Fungal infection of the lung results in an acute to chronic active, pyogranulomatous pneumonia.
Cryptococcus neoformans, Histoplasma capsulatum, Coccidioides immitis, Blastomyces dermatiditis, Pneumocystis jiroveci, Aspergillus spp, Candida spp, and other less common fungi have been identified as causative agents of mycotic pneumonia in domestic animals (also see Fungal Infections). Often these agents are found in immunocompromised hosts, but they can cause disease in healthy individuals as well. Infection is typically caused by inhalation of spores, which can lead to hemolymphatic dissemination. Pulmonary tissues and secretions are an excellent environment for these organisms. The source of most fungal infections is believed to be soil-related rather than horizontal transmission. Considering the high rate of exposure to these pathogens in certain environments, there are unresolved questions on the epidemiology of the condition, including individual susceptibility, pathogenicity of organisms, the immune response of the host, and concurrent disease. Blastomyces and Histoplasma are prevalent in the Mississippi and Ohio River valleys, whereas Coccidioides is found in the southwestern USA and northwestern Mexico. Cryptococcus is often associated with accumulation of pigeon excreta.
Mycotic pneumonia is more commonly seen in small animals. Blastomyces infections typically occur in young, male, large-breed dogs. In cats, Cryptococcus has a predilection for the nasal cavity, where it causes a granulomatous rhinitis and sinusitis. Acute, fulminant clinical presentations do occur but are rare, and the most common course of disease is chronic. A short, moist cough is characteristic. A thick, mucoid to mucopurulent nasal discharge may be present. As the disease progresses, dyspnea, emaciation, and generalized weakness become increasingly evident. Respiration may become abdominal, resembling that of a diaphragmatic hernia (see Diaphragmatic Hernia). On auscultation, harsh respiratory sounds are heard. In advanced cases, breath sounds are decreased or almost inaudible. Tracheobronchial lymphadenopathy can cause extrinsic airway compression. Neutrophilic leukocytosis or neutropenia with a left shift, nonregenerative anemia, and periodic fever can occur, possibly concurrent with bacterial infections. Radiography shows enlargement of tracheobronchial lymph nodes and variable, nodular to linear, interstitial infiltrates.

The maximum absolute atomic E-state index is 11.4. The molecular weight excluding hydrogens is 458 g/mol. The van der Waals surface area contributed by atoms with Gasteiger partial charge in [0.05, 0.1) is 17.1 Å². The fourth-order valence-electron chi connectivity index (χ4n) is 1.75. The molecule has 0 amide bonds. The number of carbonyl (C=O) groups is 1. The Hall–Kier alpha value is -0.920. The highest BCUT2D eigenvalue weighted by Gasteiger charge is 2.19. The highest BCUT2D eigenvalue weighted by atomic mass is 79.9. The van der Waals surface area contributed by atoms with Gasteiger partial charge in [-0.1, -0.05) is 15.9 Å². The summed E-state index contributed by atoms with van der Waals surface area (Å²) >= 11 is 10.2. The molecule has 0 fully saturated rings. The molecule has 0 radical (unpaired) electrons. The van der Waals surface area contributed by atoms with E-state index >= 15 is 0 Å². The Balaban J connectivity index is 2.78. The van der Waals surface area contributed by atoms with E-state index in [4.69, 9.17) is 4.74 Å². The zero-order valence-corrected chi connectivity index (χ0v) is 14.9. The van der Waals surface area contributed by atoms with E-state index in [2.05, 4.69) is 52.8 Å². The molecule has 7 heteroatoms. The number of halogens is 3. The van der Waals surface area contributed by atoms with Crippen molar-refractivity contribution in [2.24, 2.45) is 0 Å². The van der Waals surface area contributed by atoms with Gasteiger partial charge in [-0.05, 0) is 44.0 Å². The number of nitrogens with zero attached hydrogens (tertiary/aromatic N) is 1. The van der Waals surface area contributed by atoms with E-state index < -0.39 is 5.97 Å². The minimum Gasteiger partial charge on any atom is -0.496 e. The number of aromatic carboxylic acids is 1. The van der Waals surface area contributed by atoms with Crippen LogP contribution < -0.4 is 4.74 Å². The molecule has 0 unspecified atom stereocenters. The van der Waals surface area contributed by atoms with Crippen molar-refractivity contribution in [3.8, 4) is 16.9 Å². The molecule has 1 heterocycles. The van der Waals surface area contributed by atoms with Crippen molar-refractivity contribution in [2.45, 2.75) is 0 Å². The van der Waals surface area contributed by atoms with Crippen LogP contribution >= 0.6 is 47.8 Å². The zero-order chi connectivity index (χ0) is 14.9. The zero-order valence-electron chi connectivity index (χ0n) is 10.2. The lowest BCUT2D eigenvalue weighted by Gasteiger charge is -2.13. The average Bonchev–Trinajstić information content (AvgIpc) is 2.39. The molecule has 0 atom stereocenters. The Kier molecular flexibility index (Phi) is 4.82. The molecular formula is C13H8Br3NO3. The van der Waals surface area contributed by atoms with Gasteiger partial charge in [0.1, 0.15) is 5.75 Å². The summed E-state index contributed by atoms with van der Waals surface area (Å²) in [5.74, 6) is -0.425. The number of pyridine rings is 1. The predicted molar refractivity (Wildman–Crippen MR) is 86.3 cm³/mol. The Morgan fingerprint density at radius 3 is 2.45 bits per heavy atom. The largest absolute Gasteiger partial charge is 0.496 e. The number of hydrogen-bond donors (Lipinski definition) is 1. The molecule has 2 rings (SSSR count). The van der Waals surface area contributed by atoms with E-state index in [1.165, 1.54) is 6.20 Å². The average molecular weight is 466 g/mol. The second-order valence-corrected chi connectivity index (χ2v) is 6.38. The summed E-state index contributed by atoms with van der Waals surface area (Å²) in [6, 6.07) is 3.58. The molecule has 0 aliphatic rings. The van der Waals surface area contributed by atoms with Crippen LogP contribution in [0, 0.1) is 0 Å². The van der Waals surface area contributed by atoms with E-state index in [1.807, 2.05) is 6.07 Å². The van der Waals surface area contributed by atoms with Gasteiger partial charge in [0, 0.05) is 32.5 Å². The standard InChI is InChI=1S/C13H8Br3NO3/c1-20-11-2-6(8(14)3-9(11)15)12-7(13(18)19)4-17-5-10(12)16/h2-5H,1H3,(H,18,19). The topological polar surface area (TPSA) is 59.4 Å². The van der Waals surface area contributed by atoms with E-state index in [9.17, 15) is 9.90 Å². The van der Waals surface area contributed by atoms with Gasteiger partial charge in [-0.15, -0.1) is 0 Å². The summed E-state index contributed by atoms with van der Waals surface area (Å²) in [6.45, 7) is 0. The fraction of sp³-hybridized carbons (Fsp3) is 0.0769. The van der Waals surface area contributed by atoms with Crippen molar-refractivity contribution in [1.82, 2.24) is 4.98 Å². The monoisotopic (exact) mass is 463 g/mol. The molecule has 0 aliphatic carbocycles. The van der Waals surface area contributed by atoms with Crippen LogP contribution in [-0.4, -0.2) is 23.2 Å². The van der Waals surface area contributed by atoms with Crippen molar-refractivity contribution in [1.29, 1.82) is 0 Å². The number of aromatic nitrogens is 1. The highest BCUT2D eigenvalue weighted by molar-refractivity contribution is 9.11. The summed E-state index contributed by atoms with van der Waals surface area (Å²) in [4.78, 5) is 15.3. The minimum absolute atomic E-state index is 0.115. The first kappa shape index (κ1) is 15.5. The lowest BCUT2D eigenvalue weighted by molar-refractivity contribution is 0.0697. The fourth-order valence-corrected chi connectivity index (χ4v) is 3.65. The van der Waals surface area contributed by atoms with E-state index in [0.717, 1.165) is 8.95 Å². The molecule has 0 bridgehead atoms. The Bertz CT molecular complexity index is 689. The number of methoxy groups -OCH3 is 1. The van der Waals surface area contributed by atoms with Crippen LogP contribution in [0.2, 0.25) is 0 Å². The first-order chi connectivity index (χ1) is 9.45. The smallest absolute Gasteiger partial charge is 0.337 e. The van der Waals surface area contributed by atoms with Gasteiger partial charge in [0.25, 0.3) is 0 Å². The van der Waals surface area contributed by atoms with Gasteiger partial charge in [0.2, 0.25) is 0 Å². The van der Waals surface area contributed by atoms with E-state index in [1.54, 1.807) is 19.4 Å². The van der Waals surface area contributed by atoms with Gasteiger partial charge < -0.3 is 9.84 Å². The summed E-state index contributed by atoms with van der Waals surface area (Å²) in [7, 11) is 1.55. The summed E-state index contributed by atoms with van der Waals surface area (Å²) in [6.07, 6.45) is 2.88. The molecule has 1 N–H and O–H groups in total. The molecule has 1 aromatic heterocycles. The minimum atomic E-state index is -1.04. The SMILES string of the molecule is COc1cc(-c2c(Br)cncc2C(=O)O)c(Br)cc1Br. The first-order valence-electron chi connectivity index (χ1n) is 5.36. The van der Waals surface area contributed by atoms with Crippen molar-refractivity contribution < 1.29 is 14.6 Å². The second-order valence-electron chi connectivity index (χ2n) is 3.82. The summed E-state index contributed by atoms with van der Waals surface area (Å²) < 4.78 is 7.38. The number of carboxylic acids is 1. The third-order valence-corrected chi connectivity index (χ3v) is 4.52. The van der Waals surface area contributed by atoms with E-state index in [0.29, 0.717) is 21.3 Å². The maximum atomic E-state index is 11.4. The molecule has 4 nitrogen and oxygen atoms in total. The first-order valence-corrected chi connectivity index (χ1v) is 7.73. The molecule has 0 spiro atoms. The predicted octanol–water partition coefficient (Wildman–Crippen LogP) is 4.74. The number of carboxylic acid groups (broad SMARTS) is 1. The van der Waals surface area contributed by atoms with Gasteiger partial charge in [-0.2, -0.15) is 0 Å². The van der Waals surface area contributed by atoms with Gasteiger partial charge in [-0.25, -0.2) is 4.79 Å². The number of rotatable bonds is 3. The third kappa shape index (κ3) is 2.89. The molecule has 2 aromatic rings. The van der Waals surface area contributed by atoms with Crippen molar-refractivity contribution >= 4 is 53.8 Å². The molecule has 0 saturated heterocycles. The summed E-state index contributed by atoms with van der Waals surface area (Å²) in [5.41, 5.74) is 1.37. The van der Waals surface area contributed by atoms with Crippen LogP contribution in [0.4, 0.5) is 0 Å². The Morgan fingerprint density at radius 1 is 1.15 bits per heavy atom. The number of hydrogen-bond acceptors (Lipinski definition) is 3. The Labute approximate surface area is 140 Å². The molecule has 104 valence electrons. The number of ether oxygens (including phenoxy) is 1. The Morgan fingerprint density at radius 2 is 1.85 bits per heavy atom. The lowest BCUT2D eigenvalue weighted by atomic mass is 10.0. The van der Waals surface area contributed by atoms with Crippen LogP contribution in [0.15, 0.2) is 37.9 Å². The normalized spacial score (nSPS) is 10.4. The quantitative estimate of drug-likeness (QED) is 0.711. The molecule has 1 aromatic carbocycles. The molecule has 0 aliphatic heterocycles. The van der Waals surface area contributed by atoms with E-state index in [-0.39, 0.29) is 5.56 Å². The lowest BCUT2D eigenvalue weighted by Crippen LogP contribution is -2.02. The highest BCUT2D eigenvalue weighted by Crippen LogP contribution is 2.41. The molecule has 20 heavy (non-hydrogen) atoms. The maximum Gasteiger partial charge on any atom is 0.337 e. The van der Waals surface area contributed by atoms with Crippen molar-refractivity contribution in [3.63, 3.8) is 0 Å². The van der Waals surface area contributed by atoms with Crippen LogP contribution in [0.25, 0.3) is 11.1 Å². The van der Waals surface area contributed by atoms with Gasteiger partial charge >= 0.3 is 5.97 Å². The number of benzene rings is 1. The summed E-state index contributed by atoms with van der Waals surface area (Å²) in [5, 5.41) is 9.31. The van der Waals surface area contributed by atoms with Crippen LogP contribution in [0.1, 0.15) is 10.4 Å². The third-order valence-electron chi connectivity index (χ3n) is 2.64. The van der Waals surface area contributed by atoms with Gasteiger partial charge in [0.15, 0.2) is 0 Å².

Multifocal to coalescing lesions of granulomatous to pyogranulomatous inflammation are present in the lungs. Abscess formation and cavitation may be seen in conjunction with yellow or gray areas of necrosis. Causative organisms are present within macrophages or areas of intense inflammation. Dissemination to other organ systems (eg, skin, eyes, peripheral lymph nodes, bones, CNS, male genitalia, oral cavity, nasal cavity) may occur.
A tentative diagnosis of mycotic pneumonia can be made if an animal with chronic respiratory disease exhibits the clinical signs described and does not respond to antibiotic therapy. Definitive diagnosis requires laboratory confirmation. Radiography may be useful. Serology can provide a presumptive diagnosis. Some antigens (eg, histoplasmin, blastomycin) have been developed and are an aid in diagnosis. Cytologic examinations of the sputum or exudates from sites of extrapulmonary inflammation may reveal the etiologic agent. The clinical diagnosis can be confirmed at necropsy by appropriate microbiology and histopathology. Special stains can be used to highlight the organisms.
There is no entirely satisfactory method of treating systemic mycotic infections. Amphotericin may be helpful but is undesirably nephrotoxic. Ketoconazole, and several newer antifungal agents such as itraconazole and fluconazole, show better, but variable, results against fungal pathogens in companion animals. Protracted therapy, at least 2 mo beyond clinical resolution, is usually necessary for elimination of the infection.
Last full review/revision March 2012 by Neil W. Dyer, DVM, MS, DACVP